We are justifiably proud in England of the legal principles laid down in Magna Carta in 1215, but less supportive of its command, “Let there be one measure …”. However, weights and measures laws are as old as civilisation. In this article, Ronnie Cohen looks at a unit of length from 3000 years ago, and makes a comparison with today.
Every week, the Jews read a portion of the Pentateuch in their sabbath morning services in the synagogue in an annual cycle of readings. On Saturday 21 February 2015, they read the portion about the construction of the Tabernacle. This portion can be found in chapters 25 to 27 in the book of Exodus, which describes the construction in great detail and involves a large number of measurements. The unit of length used throughout this section is the cubit.
The objects involved in constructing the Tabernacle included:
- 1 Altar
- 1 Ark
- 1 Cover
- 1 Table
- 21 Curtains
- 48 Planks of Wood
The dimensions in cubits used for the objects of the Tabernacle are shown in the following table:
|Ark of Acacia Wood||2½||1½||1½|
|Cover of Pure Gold||2½||1½||N/A|
|Table of Acacia Wood||2||1||1½|
|Curtains for the Tabernacle||28||4||N/A|
|Curtains for the Tent over the Tabernacle||30||4||N/A|
|Planks of Wood for the Tabernacle||10||1½||N/A|
|Altar of Acacia Wood||5||5||3|
The curtains for the tent were slightly longer than the ones for the Tabernacle. The text specifies that the overhang of the tent curtains over the Tabernacle should be one cubit on each side. There are some other measurements for the lace-hangings of the Courtyard on all sides, as described in the following list:
- North Side: 100 cubits long with 1 pillar at each 5-cubit interval.
- South Side: 100 cubits long with 1 pillar at each 5-cubit interval.
- West Side: 50 cubits long with 1 pillar at each 5-cubit interval.
- East Side: 50 cubits long. This section was subdivided into Shoulder 1 (15 cubits), Shoulder 2 (15 cubits) and the Screen (20 cubits). For all of these sections, there was 1 pillar at each 5-cubit interval.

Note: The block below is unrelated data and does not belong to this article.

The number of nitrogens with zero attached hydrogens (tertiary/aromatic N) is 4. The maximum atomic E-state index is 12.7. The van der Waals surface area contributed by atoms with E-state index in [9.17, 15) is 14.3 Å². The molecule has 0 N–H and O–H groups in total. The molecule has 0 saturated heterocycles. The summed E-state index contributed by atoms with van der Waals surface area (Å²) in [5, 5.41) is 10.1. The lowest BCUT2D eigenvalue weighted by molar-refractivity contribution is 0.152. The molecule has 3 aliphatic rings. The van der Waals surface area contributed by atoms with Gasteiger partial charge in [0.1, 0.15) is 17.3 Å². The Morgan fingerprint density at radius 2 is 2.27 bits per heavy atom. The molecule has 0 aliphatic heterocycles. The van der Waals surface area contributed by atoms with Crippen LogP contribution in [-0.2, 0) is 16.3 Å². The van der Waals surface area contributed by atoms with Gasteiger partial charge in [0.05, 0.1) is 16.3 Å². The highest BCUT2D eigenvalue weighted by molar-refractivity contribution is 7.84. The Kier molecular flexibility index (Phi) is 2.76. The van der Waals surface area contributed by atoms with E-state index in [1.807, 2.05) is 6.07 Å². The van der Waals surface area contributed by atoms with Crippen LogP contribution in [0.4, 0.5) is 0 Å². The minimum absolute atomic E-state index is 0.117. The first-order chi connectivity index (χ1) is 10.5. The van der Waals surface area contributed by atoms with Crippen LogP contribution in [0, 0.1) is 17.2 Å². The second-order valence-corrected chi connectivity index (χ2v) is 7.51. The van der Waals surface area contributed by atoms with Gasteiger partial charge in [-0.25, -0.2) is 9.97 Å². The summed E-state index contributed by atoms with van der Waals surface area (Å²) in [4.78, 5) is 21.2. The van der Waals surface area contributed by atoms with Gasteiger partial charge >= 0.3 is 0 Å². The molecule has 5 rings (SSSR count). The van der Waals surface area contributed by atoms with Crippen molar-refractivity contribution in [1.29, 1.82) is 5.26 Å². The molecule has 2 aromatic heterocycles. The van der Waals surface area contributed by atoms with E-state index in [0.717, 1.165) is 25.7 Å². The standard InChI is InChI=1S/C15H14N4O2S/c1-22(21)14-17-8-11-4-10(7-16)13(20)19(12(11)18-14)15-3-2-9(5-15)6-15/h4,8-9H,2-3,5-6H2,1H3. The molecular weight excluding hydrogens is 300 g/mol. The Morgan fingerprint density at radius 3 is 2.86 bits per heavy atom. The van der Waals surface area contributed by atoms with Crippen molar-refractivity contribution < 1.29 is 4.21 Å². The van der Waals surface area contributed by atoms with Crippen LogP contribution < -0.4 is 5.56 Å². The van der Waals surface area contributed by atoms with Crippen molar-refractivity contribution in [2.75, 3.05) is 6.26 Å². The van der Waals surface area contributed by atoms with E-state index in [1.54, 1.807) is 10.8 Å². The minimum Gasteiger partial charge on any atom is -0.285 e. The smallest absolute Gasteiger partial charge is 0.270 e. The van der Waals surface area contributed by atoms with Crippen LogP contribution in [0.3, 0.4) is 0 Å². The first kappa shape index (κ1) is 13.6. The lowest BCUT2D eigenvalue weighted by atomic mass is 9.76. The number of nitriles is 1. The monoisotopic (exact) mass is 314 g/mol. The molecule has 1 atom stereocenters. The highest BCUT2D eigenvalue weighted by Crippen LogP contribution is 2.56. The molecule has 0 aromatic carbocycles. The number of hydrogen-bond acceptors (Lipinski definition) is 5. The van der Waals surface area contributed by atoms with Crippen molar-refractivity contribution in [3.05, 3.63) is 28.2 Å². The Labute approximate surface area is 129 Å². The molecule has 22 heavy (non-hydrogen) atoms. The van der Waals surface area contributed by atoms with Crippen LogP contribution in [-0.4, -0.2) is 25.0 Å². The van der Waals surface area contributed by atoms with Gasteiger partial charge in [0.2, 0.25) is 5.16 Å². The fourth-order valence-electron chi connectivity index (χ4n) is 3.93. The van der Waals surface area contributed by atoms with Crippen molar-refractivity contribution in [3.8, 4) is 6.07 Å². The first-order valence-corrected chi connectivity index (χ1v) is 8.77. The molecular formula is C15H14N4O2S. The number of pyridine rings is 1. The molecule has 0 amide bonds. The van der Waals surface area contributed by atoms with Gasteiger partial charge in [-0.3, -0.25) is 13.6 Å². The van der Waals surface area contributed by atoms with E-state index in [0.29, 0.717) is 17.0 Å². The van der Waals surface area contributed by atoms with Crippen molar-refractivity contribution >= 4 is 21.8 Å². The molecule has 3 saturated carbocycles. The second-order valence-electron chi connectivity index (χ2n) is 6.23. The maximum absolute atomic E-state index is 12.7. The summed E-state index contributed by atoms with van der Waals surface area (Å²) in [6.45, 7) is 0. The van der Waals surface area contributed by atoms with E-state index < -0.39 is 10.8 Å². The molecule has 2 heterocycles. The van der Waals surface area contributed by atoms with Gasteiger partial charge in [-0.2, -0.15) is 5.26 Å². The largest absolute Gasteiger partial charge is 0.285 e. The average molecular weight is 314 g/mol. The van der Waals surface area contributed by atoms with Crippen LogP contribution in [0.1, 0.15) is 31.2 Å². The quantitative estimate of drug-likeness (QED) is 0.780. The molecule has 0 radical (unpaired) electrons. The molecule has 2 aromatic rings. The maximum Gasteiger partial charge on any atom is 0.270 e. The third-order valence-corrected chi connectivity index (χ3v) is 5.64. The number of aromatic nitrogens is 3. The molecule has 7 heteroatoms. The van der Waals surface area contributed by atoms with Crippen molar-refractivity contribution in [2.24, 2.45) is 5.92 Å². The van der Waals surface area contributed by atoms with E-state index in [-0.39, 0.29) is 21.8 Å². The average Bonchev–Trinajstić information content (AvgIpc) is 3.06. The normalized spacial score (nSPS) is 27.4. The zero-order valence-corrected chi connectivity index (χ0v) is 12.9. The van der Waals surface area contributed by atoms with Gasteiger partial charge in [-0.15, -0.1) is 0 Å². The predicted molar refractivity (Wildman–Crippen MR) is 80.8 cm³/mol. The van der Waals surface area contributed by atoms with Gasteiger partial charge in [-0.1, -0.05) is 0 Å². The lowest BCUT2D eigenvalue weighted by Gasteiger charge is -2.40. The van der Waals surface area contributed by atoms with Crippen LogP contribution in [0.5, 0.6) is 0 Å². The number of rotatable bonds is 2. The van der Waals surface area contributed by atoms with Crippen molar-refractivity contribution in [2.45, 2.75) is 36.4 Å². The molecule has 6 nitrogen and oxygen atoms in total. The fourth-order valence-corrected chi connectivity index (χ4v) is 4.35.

This account was written about events that took place around 3000 years ago. It describes the requirements of a portable dwelling place for the divine presence to accompany the Israelites in the period between the exodus from Egypt and the conquest of Canaan, and it reminds us of the importance attached then to a standard measure for length and to consistency in the use of measures in construction.
So what was the length of a cubit?
It was based on the distance from the elbow to the fingertip, so it varied between different peoples and cultures, as this table shows:
Culture cubit (mm)
Hebrew 445 (short cubit)
Egyptian 447 (short cubit)
Ancient Greek 462
Babylonian 503 (long cubit)
Egyptian 523 (long cubit)
Thus, the ancient world foreshadowed a problem that would appear in Europe following the collapse of the Roman Empire, namely the absence of consistent measures. By the middle of the eighteenth century, there were, for example, many different versions of the mile, the foot and the pound. This was a cause of considerable frustration to scientists like James Watt as they tried to compare their experimental results with those from elsewhere in Europe. The problem was solved, as we know, by the universal adoption of the metric system in the nineteenth and early twentieth century.
Not quite universal, unfortunately. The UK still uses a mixture of ancient and modern, feet and metres, for length (and height), and is the only country in Europe that has not adopted metric measures for its road traffic signs. But whereas the different cultures of the ancient world had practical reasons for inconsistency, the same can not be said of us.